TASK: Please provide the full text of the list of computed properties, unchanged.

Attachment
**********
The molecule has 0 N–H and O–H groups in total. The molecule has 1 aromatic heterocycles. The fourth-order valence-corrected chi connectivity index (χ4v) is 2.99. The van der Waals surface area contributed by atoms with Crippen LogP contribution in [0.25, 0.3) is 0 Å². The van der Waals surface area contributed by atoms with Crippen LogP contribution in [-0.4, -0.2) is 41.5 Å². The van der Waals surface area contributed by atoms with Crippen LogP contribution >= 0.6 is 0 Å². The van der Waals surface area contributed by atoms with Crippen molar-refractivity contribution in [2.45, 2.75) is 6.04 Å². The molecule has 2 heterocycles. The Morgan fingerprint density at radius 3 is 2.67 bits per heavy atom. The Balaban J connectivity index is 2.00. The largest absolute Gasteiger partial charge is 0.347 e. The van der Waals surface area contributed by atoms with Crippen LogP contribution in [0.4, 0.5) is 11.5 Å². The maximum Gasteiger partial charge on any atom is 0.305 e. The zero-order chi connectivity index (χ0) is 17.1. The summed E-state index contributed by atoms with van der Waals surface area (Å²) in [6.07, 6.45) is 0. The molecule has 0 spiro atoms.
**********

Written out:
The molecule has 0 N–H and O–H groups in total. The molecule has 1 aromatic heterocycles. The fourth-order valence-corrected chi connectivity index (χ4v) is 2.99. The van der Waals surface area contributed by atoms with Crippen LogP contribution in [0.25, 0.3) is 0 Å². The van der Waals surface area contributed by atoms with Crippen LogP contribution in [-0.4, -0.2) is 41.5 Å². The van der Waals surface area contributed by atoms with Crippen LogP contribution >= 0.6 is 0 Å². The van der Waals surface area contributed by atoms with Crippen molar-refractivity contribution in [2.45, 2.75) is 6.04 Å². The molecule has 2 heterocycles. The Morgan fingerprint density at radius 3 is 2.67 bits per heavy atom. The Balaban J connectivity index is 2.00. The largest absolute Gasteiger partial charge is 0.347 e. The van der Waals surface area contributed by atoms with Crippen LogP contribution in [0.4, 0.5) is 11.5 Å². The maximum Gasteiger partial charge on any atom is 0.305 e. The zero-order chi connectivity index (χ0) is 17.1. The summed E-state index contributed by atoms with van der Waals surface area (Å²) in [6.07, 6.45) is 0. The molecule has 0 spiro atoms.